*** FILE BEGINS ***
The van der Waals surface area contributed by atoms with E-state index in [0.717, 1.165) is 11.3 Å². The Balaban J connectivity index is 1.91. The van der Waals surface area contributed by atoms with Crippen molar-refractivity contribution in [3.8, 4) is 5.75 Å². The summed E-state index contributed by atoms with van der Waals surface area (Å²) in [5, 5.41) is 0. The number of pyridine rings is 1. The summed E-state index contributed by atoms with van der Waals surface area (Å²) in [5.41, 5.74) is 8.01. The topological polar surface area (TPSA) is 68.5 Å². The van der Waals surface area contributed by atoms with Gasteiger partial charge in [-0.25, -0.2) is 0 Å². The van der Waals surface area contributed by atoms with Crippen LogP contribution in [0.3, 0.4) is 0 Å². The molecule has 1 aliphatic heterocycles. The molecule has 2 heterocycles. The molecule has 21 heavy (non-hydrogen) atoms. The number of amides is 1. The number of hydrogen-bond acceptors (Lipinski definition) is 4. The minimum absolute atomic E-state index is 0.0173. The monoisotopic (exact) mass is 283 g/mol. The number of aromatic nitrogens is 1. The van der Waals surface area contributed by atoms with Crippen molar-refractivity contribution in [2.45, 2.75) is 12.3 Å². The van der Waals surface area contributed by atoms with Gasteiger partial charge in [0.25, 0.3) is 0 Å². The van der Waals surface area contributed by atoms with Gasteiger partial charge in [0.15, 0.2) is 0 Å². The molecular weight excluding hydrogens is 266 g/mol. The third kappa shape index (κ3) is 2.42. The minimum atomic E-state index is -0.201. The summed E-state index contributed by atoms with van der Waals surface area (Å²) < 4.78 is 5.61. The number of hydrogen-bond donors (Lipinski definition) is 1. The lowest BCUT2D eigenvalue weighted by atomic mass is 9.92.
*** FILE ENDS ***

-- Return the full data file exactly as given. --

The van der Waals surface area contributed by atoms with E-state index in [0.717, 1.165) is 11.3 Å². The Balaban J connectivity index is 1.91. The van der Waals surface area contributed by atoms with Crippen molar-refractivity contribution in [3.8, 4) is 5.75 Å². The summed E-state index contributed by atoms with van der Waals surface area (Å²) in [5, 5.41) is 0. The number of pyridine rings is 1. The summed E-state index contributed by atoms with van der Waals surface area (Å²) in [5.41, 5.74) is 8.01. The topological polar surface area (TPSA) is 68.5 Å². The van der Waals surface area contributed by atoms with Gasteiger partial charge in [-0.25, -0.2) is 0 Å². The van der Waals surface area contributed by atoms with Crippen LogP contribution in [0.3, 0.4) is 0 Å². The molecule has 1 aliphatic heterocycles. The molecule has 2 heterocycles. The molecule has 21 heavy (non-hydrogen) atoms. The number of amides is 1. The number of hydrogen-bond acceptors (Lipinski definition) is 4. The minimum absolute atomic E-state index is 0.0173. The monoisotopic (exact) mass is 283 g/mol. The number of aromatic nitrogens is 1. The van der Waals surface area contributed by atoms with Crippen molar-refractivity contribution in [2.45, 2.75) is 12.3 Å². The van der Waals surface area contributed by atoms with Gasteiger partial charge in [0.25, 0.3) is 0 Å². The van der Waals surface area contributed by atoms with Gasteiger partial charge in [0.15, 0.2) is 0 Å². The molecular weight excluding hydrogens is 266 g/mol. The third kappa shape index (κ3) is 2.42. The minimum atomic E-state index is -0.201. The summed E-state index contributed by atoms with van der Waals surface area (Å²) < 4.78 is 5.61. The number of hydrogen-bond donors (Lipinski definition) is 1. The lowest BCUT2D eigenvalue weighted by atomic mass is 9.92.